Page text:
Goffman's Stigma: Notes on the Management of Spoiled Identity is one of the most artistic pieces of work. Goffman's choice of the epistolary style (an epistle from one "desperate" to one "Lonelyhearts") to introduce his work is compelling and entertaining.
Goffman's work on Stigmas definitely deserves appreciation. Goffman broadly defines stigma as the condition when a particular person is excluded from full societal reception. Goffman also expresses stigma as any feature that is greatly discrediting. Goffman's broad-based definition moves away from the usual definition that seems to focus solely on a particular stigmatized attribute and urges people to understand those social interactions that transform a simple trait into a stigma. One's understanding of stigma, according to Goffman, must move beyond a stigmatized individual and specifically concern the shared composition of stigmas.
An interesting thing to note about stigma, as Goffman comprehends it, is the fact that the stigmatized individual must take into consideration the other people's or "the normals'" opinion about them and must try to discover the social norms they do not submit to.
I subscribe to Goffman's argument that stigmas are in some way sociological. For example, whenever an individual is identified as having a mental illness, he/she is seen in a different kind of light. Most of the time, the stigmas (mental illnesses) have an unfavorable connotation attached to it. Societies' negative view on mental illnesses creates a myriad of setbacks in diagnosing and treatment of the mental disorders. That is why, according to Goffman, the society needs to abandon their negative perception of such stigmas. In other words, Goffman points that the people need to embrace and live among stigma-bearing individuals as if they do not bear any shame at all.
Goffman's definition of stigma as a blend of mental and physical, visible and invisible, is indeed valid. In his definition, he gives three interesting typologies of stigmas that are widespread today. The first ones are the stigmas of character, to which he refers as blemishes of individual character or moral failings; these are perceived as a weak will, domineering, or as unnatural passions and dishonesty. Such stigmas are often inferred from a known record, for instance, mental disorder, substance addiction, homosexuality, and others. Another stigma is a physical one denoted by Goffman as abominations of the body and it refers to physical deformities of the body.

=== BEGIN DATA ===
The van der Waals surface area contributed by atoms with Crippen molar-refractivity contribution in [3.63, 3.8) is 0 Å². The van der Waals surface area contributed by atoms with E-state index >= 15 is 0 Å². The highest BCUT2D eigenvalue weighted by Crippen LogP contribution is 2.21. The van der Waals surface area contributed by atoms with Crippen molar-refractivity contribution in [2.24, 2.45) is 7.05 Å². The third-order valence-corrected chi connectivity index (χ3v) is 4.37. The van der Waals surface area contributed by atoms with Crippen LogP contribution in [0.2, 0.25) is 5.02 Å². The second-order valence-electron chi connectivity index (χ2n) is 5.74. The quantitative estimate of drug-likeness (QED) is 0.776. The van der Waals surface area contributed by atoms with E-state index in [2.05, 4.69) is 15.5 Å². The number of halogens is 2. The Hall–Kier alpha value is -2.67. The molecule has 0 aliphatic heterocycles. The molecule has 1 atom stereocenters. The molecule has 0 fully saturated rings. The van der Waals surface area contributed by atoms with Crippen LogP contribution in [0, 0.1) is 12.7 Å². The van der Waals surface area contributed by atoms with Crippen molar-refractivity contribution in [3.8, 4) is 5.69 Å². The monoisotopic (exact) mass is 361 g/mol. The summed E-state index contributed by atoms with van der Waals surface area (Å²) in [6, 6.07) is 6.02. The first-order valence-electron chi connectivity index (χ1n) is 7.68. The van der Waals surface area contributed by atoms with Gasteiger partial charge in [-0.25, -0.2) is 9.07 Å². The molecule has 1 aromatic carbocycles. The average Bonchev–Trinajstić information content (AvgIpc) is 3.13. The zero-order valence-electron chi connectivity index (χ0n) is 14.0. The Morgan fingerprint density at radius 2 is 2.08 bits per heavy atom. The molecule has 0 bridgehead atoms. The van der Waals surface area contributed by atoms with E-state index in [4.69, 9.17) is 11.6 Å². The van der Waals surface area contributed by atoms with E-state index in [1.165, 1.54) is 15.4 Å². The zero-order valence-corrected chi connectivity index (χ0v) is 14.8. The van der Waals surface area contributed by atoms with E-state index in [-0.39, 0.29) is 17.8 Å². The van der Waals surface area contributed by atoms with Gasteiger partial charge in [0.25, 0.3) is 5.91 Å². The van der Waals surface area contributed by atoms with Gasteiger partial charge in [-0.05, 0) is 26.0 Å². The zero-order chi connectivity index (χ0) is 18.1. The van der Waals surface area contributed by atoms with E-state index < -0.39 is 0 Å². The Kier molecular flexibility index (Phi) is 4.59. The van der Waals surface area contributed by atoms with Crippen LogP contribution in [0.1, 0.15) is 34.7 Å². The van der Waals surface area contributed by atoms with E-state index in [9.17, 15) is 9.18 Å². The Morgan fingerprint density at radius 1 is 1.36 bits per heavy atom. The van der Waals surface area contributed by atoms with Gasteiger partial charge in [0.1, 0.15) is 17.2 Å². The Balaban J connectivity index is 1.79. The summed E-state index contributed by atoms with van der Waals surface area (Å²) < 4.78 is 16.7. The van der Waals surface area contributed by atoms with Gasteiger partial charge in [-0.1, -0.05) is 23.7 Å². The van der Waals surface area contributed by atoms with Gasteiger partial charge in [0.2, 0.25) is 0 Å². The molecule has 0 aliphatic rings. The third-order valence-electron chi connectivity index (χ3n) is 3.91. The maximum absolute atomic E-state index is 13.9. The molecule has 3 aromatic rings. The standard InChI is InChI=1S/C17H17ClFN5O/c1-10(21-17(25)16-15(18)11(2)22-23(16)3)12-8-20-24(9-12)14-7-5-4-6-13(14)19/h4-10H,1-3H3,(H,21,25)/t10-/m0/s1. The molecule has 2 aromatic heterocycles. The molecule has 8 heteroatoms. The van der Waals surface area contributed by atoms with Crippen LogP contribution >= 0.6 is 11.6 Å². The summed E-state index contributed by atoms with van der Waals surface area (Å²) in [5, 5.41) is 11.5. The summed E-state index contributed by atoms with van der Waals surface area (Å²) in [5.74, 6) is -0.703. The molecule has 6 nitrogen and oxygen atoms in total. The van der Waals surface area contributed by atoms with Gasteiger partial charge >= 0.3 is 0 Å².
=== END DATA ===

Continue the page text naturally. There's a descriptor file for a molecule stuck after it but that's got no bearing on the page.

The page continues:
Goffman also points to another form of stigma people have not been paying attention to: the stigma that arises from one coming from a particular race, religion, nation and ethnic background. Goffman terms this form of stigma as tribal stigma. This form of stigma is passed from one generation to another. Historically, many white people saw black ones as ailment transferors and barbarians. Other white people, particularly during the reign of Nazi in Germany, believed that Jews were naturally malevolent and scrounging. Such an attitude often led to discrimination and enslaving or exterminating of stigmatized groups.
From Goffman's in-depth and insightful writing on stigma, one can learn monumental lessons and principles that guide in dealing with different forms of stigma and self-identity. Goffman successfully explained the following principles to others: firstly, the stigmatized may opt to follow disclosure etiquette through making their disabilities a topic for serious conversations; for example, they should be speakers in public forums to demystify the negative perception held against their social position in the society. Secondly, Goffman suggests that the stigmatized should deal with intrusive questions and allow others to help them. Thirdly, while in a mixed social situation, the stigmatized should see him/herself as a "normal" to put "the normals at ease. It is also important for people to avoid demeaning vocabularies in a mixed social situation. Such words as "deaf", or "blind" should be replaced by euphemistic words such as "hard of hearing".
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